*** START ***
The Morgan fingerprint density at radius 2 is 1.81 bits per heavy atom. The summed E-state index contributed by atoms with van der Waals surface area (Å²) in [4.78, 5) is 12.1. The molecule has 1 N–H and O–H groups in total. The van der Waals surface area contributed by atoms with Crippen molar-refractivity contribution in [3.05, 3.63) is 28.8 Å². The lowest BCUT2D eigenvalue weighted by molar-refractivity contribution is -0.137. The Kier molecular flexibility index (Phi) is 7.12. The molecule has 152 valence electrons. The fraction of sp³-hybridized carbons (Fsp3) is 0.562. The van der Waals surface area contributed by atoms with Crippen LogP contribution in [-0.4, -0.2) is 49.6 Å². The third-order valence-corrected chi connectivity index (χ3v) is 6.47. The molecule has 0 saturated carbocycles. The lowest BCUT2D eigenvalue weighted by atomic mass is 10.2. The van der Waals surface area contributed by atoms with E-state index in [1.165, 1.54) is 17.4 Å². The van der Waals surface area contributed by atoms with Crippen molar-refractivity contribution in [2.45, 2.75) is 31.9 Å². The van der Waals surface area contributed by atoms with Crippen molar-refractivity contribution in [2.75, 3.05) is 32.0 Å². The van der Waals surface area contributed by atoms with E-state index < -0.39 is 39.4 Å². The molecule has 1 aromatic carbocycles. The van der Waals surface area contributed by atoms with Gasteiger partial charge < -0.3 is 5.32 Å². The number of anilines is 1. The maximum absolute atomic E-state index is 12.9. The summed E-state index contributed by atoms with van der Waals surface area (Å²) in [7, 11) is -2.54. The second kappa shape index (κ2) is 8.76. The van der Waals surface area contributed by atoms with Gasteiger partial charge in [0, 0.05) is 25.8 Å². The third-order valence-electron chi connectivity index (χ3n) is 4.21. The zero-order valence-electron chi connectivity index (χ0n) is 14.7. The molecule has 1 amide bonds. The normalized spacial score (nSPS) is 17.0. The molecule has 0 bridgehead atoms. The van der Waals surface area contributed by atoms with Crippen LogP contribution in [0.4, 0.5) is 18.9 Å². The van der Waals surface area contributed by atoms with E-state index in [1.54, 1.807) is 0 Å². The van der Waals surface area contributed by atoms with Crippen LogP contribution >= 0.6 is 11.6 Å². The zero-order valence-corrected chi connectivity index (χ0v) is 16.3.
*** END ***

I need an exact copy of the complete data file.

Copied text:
The Morgan fingerprint density at radius 2 is 1.81 bits per heavy atom. The summed E-state index contributed by atoms with van der Waals surface area (Å²) in [4.78, 5) is 12.1. The molecule has 1 N–H and O–H groups in total. The van der Waals surface area contributed by atoms with Crippen molar-refractivity contribution in [3.05, 3.63) is 28.8 Å². The lowest BCUT2D eigenvalue weighted by molar-refractivity contribution is -0.137. The Kier molecular flexibility index (Phi) is 7.12. The molecule has 152 valence electrons. The fraction of sp³-hybridized carbons (Fsp3) is 0.562. The van der Waals surface area contributed by atoms with Crippen LogP contribution in [-0.4, -0.2) is 49.6 Å². The third-order valence-corrected chi connectivity index (χ3v) is 6.47. The molecule has 0 saturated carbocycles. The lowest BCUT2D eigenvalue weighted by atomic mass is 10.2. The van der Waals surface area contributed by atoms with E-state index in [1.165, 1.54) is 17.4 Å². The van der Waals surface area contributed by atoms with Crippen molar-refractivity contribution in [2.45, 2.75) is 31.9 Å². The van der Waals surface area contributed by atoms with Crippen molar-refractivity contribution in [2.75, 3.05) is 32.0 Å². The van der Waals surface area contributed by atoms with E-state index < -0.39 is 39.4 Å². The molecule has 1 aromatic carbocycles. The van der Waals surface area contributed by atoms with Gasteiger partial charge < -0.3 is 5.32 Å². The number of anilines is 1. The maximum absolute atomic E-state index is 12.9. The summed E-state index contributed by atoms with van der Waals surface area (Å²) in [7, 11) is -2.54. The second kappa shape index (κ2) is 8.76. The van der Waals surface area contributed by atoms with Gasteiger partial charge in [0, 0.05) is 25.8 Å². The third-order valence-electron chi connectivity index (χ3n) is 4.21. The zero-order valence-electron chi connectivity index (χ0n) is 14.7. The molecule has 1 amide bonds. The normalized spacial score (nSPS) is 17.0. The molecule has 0 bridgehead atoms. The van der Waals surface area contributed by atoms with Crippen LogP contribution in [0.4, 0.5) is 18.9 Å². The van der Waals surface area contributed by atoms with E-state index in [1.54, 1.807) is 0 Å². The van der Waals surface area contributed by atoms with Crippen LogP contribution >= 0.6 is 11.6 Å². The zero-order valence-corrected chi connectivity index (χ0v) is 16.3.